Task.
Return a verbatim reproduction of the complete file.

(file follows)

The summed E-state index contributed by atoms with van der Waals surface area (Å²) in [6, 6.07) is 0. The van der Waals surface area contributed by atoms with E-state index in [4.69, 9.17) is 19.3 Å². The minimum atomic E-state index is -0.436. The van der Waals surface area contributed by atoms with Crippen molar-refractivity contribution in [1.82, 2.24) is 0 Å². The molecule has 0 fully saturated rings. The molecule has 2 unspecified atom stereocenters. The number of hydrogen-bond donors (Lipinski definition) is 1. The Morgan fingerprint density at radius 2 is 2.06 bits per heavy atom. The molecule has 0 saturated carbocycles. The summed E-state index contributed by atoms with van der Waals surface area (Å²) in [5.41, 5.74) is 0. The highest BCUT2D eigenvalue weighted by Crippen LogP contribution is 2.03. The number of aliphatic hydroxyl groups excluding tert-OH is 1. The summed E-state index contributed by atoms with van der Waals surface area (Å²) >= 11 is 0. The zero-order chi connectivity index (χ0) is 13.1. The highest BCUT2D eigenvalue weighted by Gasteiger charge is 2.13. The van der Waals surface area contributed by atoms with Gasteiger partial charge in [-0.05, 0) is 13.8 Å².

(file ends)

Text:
The summed E-state index contributed by atoms with van der Waals surface area (Å²) in [6, 6.07) is 0. The van der Waals surface area contributed by atoms with E-state index in [4.69, 9.17) is 19.3 Å². The minimum atomic E-state index is -0.436. The van der Waals surface area contributed by atoms with Crippen molar-refractivity contribution in [1.82, 2.24) is 0 Å². The molecule has 0 fully saturated rings. The molecule has 2 unspecified atom stereocenters. The number of hydrogen-bond donors (Lipinski definition) is 1. The Morgan fingerprint density at radius 2 is 2.06 bits per heavy atom. The molecule has 0 saturated carbocycles. The summed E-state index contributed by atoms with van der Waals surface area (Å²) in [5.41, 5.74) is 0. The highest BCUT2D eigenvalue weighted by Crippen LogP contribution is 2.03. The number of aliphatic hydroxyl groups excluding tert-OH is 1. The summed E-state index contributed by atoms with van der Waals surface area (Å²) >= 11 is 0. The zero-order chi connectivity index (χ0) is 13.1. The highest BCUT2D eigenvalue weighted by Gasteiger charge is 2.13. The van der Waals surface area contributed by atoms with Gasteiger partial charge in [-0.05, 0) is 13.8 Å².